One thing that I love to experiment with is faux finish painting. My most popular project by far, is my Faux Stained Glass technique using paint and glue. I’ve also created some cool looks with a Faux Textured Chair Rail and Faux Carved Wainscoting using textured wallpaper. This week, I tackled a whole new Faux project- How to paint a Faux Marble Ceiling!
Our new house was a vast landscape of white walls and I really wanted to start infusing some color. The master bedroom had a great trey ceiling. Trey ceilings fascinate me as there are so many things you can do with them.
Well, it just had to happen. I got out the paints and brushes and created a new look for the bedroom!
It all started with some pedestals. I had some artwork that needed pedestal displays in my dining room. So I purchased a couple plaster pedestals for about $10 each at the local craft store. They look great in white, but in order to show off my white statues, I thought green marble would work better.
After successfully recreating the look of marble, I decided to branch out and take on the ceiling!
For the ceiling, I used:
1 gallon can of dark forest green paint (latex)
Acrylic paint in wicker white
I started by painting the walls a dark olive green, keeping the trim work white. Then I painted the trey part of the ceiling a deep dark forest green. I allowed it to dry and then went to the next step.
Taking the leftover paint, I mixed up two different lighter shades of green by adding different amounts of wicker white acrylic paint. You can find this type of paint at any craft supply store.
I made one batch of color in the medium green family and one in the lighter green family. Use a palette or even in this case a paint tray to put a bit of each color in separate areas. Add a bit of water to thin the consistency of the paint. You will work with both colors at the same time, using two different sponges.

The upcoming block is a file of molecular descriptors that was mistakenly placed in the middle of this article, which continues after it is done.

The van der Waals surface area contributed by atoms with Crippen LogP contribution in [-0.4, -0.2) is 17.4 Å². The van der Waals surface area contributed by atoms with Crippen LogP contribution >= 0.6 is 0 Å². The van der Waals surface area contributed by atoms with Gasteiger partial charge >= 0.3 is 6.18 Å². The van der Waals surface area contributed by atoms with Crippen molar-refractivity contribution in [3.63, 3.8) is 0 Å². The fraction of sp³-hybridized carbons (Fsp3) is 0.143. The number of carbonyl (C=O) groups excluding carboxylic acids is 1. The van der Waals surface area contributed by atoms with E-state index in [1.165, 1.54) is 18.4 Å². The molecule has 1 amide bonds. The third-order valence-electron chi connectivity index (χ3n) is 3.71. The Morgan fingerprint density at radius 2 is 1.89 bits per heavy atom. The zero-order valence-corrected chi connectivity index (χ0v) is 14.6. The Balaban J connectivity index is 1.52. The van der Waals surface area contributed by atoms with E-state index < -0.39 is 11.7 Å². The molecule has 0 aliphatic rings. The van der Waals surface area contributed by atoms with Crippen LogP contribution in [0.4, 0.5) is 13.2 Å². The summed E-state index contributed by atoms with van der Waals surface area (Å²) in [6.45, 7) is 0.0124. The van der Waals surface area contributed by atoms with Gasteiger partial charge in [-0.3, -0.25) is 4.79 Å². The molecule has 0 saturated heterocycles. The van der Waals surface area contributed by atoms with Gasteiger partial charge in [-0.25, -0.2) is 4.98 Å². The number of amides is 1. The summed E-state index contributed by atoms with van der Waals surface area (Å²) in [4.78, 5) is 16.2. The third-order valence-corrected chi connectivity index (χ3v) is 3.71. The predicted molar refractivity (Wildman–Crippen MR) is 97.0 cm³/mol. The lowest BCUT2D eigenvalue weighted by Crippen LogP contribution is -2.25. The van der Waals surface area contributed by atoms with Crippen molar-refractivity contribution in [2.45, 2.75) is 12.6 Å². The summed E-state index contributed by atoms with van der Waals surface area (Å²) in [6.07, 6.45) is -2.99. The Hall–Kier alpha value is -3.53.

Take your sponges and cut pieces out of them to create an uneven texture to the sponge. Cut holes in the center and make the edges uneven. You could use a sea sponge for this project, but I found that the uneven texture created this way gave it a better look.
Dampen the sponges, and squeeze them out so that you have pliable sponges to work with. Start with the medium green. Dab your sponge lightly into the green, pat it on a paper towel to get rid of excess paint and then dab onto the ceiling.
Lightly cover an area of about 1 ft. x 1 ft., turning the sponge with each application so that the pattern is not repeated over and over.
Then switch to the light green, dabbing that sponge and lightly placing that color over the other one. In some places, it will blend the two colors together, in others, they will stand out as separate colors. Be sure not to cover up all of the dark green.
Several tips that I found out the hard way:
1- Do not have someone else help you apply the colors. You will establish your own technique shortly into this project and if someone else is working from the other side of the room, the difference will be obvious. Kind of a bummer, I know, but look at it this way- at least you can say that you did it all by yourself!
2- Working on the ceiling can be hard on your neck and your back. And I also discovered that it is at least 10 degrees warmer up there than it is on ground level. Being a short person, I’m not used to the thin air up there. 🙂 Seriously, though, work on it in sections and take a break now and then. It gave me even more respect for poor Michelangelo, who spent four long years painting the ceiling of the Sistine Chapel.
3- Be sure to anchor your paint tray to the top of the ladder. Paint is very hard to get out of carpet. Not that I would know anything about that…just saying…
As a final touch, you can mix up a small batch of very light green (almost white), add water to thin it. Dip the side of a feather into the thinned paint and use it to create “veins” in the marble. I used this technique on the faux marble columns and it came out great.
To finish this project, I added an inexpensive ceiling fan medallion. I painted it white and then detailed some of the trim with metallic gold paint.
Total redo for this bedroom was a little under $50 and we have a distinctive new look. A major crick in my neck, but definitely a new look. Granted, this look may not be for everyone, but when we went to sell this house, it was loved by the new buyer!
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